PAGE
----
Scientists ate Lego's heads to see how long it would take to suck them


Paediatricians face all sorts of interesting situations in their daily work with children, and children who eat random objects are part of it. Kids simply love to stick in their mouths and, while parents do their best to keep tiny toys safe from the greedy, there's always a chance that something like a Lego will end up in the stomach. a young child.

Half a dozen pediatricians have decided to see what effect, if any, a small yellow Lego head would have on their own body by proposing to swallow them. Their findings were published in the Journal of Paediatrics and Child Health.

The main goal of the research was to see the time it took for a tiny toy like a Lego to find its way into the human body. To do this, the pediatricians swallowed the toys and then monitored their stool over the next few days until they located the toy.

As they were eating toys and poking their own crap, the team decided to have a little fun with the nomenclature. "The bowel habits before ingestion were normalized by the SHAT score (Stool Hardness and Transit)," according to the study. "The participants ingested a Lego head and the time taken for the object to be in the participant's stool was recorded. The main result was the time score found and retrieved (FART). "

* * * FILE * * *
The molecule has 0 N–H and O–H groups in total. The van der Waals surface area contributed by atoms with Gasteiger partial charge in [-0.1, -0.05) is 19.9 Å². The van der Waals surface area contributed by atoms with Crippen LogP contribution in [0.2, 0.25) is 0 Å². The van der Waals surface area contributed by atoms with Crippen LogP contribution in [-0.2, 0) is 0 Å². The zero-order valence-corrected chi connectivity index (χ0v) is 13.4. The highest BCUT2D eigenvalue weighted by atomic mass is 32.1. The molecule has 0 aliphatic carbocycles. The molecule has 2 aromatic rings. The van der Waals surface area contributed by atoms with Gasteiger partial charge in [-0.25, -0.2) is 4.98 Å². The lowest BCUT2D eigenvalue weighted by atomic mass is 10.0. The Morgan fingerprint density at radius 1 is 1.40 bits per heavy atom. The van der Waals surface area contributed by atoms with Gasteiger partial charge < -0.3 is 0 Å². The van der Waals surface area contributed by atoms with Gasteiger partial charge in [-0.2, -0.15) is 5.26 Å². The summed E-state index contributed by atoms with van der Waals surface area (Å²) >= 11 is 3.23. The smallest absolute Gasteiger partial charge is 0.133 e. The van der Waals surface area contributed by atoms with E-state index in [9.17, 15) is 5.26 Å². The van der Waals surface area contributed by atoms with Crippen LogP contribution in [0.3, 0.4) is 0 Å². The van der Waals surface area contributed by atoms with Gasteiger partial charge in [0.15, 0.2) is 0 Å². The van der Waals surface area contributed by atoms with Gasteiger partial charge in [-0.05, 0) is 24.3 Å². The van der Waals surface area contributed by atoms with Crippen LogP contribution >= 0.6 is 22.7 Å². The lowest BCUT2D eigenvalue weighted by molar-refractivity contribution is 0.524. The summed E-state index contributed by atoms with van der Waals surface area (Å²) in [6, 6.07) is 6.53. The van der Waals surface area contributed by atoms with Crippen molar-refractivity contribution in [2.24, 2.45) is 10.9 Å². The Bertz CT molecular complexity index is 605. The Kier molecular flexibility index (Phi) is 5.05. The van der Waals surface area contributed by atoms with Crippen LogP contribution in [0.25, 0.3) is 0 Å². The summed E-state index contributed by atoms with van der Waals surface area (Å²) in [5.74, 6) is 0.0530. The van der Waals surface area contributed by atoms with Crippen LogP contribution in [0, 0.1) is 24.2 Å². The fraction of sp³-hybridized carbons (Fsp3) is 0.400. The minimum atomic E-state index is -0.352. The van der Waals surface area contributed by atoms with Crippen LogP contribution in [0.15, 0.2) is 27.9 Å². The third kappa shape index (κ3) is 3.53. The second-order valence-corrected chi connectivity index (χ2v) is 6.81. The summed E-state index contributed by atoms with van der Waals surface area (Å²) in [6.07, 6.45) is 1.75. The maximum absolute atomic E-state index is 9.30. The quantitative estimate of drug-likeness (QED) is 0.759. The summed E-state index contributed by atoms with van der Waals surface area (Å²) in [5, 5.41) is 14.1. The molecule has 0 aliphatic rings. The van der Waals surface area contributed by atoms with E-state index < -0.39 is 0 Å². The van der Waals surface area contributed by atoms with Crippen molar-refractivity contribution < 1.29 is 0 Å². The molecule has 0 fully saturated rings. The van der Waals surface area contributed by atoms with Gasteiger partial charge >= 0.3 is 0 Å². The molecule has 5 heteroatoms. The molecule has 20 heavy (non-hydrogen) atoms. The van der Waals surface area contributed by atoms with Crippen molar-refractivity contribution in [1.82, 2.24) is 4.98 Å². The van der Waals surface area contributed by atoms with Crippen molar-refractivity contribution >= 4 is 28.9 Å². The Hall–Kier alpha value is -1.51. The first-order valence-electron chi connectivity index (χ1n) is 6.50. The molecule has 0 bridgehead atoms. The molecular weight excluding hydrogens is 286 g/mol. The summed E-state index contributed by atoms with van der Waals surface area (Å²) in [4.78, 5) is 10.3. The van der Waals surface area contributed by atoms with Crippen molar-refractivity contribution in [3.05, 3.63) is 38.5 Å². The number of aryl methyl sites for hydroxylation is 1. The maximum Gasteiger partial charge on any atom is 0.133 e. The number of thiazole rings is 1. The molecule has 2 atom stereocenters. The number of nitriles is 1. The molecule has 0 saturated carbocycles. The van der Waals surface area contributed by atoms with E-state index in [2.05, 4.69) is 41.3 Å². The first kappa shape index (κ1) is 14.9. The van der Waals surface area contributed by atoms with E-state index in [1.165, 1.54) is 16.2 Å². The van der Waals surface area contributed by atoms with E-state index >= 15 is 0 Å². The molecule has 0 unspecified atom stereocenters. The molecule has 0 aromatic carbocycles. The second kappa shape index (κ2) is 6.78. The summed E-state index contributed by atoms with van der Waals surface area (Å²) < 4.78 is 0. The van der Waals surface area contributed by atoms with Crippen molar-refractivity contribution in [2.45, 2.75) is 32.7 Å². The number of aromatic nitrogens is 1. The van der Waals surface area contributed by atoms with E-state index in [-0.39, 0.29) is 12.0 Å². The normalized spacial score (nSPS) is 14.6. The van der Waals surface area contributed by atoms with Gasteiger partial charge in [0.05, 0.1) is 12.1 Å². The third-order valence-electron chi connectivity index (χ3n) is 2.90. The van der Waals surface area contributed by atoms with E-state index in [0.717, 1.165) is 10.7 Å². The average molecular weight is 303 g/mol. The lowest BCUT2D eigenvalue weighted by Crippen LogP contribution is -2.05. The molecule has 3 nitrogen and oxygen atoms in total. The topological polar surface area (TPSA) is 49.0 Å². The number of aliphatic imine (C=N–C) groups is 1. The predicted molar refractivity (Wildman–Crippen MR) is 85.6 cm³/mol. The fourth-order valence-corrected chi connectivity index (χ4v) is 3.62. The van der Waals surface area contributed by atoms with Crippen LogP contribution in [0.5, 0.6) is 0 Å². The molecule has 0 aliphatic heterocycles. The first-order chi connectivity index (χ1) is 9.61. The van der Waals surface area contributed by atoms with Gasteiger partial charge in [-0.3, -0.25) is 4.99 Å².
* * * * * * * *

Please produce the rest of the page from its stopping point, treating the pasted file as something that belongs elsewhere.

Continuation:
OK, it's pretty funny.

The results showed that the time required to pass a Lego is actually quite short. The average time required to pass the toy was 1.71 days. No complications were noted during the study, suggesting that the tiny plastic toy had little or no effect on the participants' digestive tract.

Hilariously, one of the pediatricians never found the toy in his stool. The paper explains this by noting that "women can be more adept at looking in their stools than men". The team adds that the statement "can not be validated statistically", but let's all assume that Lego's head has been lost. at one time or another.


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